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Download Traitor to His Class: The Privileged Life and Radical Presidency of Franklin Delano Roosevelt Audiobook

Extended Audio Sample Traitor to His Class: The Privileged Life and Radical Presidency of Franklin Delano Roosevelt, by H. W. Brands Click for printable size audiobook cover
4 out of 54 out of 54 out of 54 out of 54 out of 5 4.00 (1,175 ratings) (rate this audio book) Author: H. W. Brands Narrator: Mark Deakins Publisher: Penguin Random House Format: Unabridged Audiobook Delivery: Instant Download Audio Length: Release Date:
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A brilliant evocation of the qualities that made FDR one of the most beloved and greatest of American presidents.

Drawing on archival material, public speeches, correspondence and accounts by those closest to Roosevelt early in his career and during his presidency, H. W. Brands shows how Roosevelt transformed American government during the Depression with his New Deal legislation, and carefully managed the country’s prelude to war. Brands shows how Roosevelt’s friendship and regard for Winston Churchill helped to forge one of the greatest alliances in history, as Roosevelt, Churchill, and Stalin maneuvered to defeat Germany and prepare for post-war Europe.

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Quotes & Awards

  • “H.W. Brands’s wonderful new biography of Roosevelt…shows the precision and attention to detail that one would expect from a scholar and, at the same time, [it] reads like a novel…It is rich in insights and fresh perspectives that will appeal to the expert and the general reader alike. This may well be the best general biography of Franklin Roosevelt we will see for many years to come.”

    Christian Science Monitor

  • “Very much worth reading.”

    New Yorker

  • “A thoroughly readable, scrupulously fair assessment of the one president who could inspire a Mt. Rushmore makeover.”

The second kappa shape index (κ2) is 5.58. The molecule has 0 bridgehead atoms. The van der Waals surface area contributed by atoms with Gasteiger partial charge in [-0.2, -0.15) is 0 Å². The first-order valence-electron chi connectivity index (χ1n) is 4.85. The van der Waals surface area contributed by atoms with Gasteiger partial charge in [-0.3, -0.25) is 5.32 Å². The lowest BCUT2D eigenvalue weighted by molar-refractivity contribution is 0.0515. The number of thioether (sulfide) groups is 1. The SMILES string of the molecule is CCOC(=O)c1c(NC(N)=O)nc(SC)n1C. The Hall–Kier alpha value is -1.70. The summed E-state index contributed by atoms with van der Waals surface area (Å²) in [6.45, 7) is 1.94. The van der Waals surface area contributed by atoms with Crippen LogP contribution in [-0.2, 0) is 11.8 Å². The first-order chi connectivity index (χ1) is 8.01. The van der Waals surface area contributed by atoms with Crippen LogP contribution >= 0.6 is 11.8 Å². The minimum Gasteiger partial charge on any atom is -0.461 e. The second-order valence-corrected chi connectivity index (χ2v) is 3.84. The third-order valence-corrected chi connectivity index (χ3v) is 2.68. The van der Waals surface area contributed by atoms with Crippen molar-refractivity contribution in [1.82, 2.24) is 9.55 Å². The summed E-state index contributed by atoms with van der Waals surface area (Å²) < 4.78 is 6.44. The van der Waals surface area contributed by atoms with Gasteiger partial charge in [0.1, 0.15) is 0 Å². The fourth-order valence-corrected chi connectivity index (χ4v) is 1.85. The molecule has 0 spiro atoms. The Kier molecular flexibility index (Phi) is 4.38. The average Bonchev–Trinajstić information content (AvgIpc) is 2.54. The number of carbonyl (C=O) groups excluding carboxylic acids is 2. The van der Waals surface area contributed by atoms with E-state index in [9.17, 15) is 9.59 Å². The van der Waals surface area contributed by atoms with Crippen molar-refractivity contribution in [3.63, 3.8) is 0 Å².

Kirkus Reviews

  • “[Brands] explain[s] in detail how this ambitious Hudson Valley patrician, the coddled son of an elderly father and dominating mother, managed to defy his family and social class and become the most reform-minded president in U.S. history. The best part of Brands’s book is his vivid account of FDR’s early life and pre-presidential career.”

    Washington Post

  • A New York Times Bestseller
  • A 2009 Pulitzer Prize Finalist for Biography/Autobiography
  • A 2008 Los Angeles Times Book Prize Nominee for Biography

Listener Opinions

  • 4 out of 54 out of 54 out of 54 out of 54 out of 5 by Joe | 2/5/2014

    " Overall, this was exactly what I was looking for: I knew bits and pieces about FDR's presidency, but not much else about him. This gave a good picture of who he was before he became president, and some of the highlights of his presidency. A couple of things I would have liked to see that it didn't have: (1) More about the non-war stuff in America from 1939 on. Yes, the war was the dominant theme at that point, but there must still have been other things happening, right? (2) More about Eleanor and her role during his presidency, especially during the war; my impression is that she remained a significant figure during that time, even though their personal relations were bad. (3) A bit of an epilogue. The book ends pretty abruptly upon his death; it would have been nice to have a bit of a look at what came next, and how FDR's influence played out after his death. "

  • 5 out of 55 out of 55 out of 55 out of 55 out of 5 by Ken | 2/3/2014

    " "Traitor to his class" is a balanced look at one of the most controversial presidents in US history. Brands gives FDR credit where credit is due but is also quite willing to place blame where it is needed. "

  • 4 out of 54 out of 54 out of 54 out of 54 out of 5 by Linda | 1/30/2014

    " A good overview of FDR's life and presidency but a little too long. "

  • 4 out of 54 out of 54 out of 54 out of 54 out of 5 by Tom | 1/27/2014

    " Writing any biography of Franklin Roosevelt is a difficult task, as any honest historian will tell you. The man kept no journal, few if any personal writings, and died in office before he could write a memoir. Those close to him, including family and friends, never really knew what he was thinking or feeling since he was not in the habit of sharing such things. As such, Brands did a good job with what he could. Covering such a life, starting with his overprivledged childhood under an overbearing mother, into his stormy marriage to Eleanor, and then on to his political career and eventual rise to the presidency, culminating in his stiding onto the world stage as one of the most powerful and influential men of his time. FDR is a man who doesn't sit still and won't let polio slow him down or stop his ambitions, still with his own flaws and far from perfect. A worthwhile read for anyone interested in this important but enegmatic figure. "

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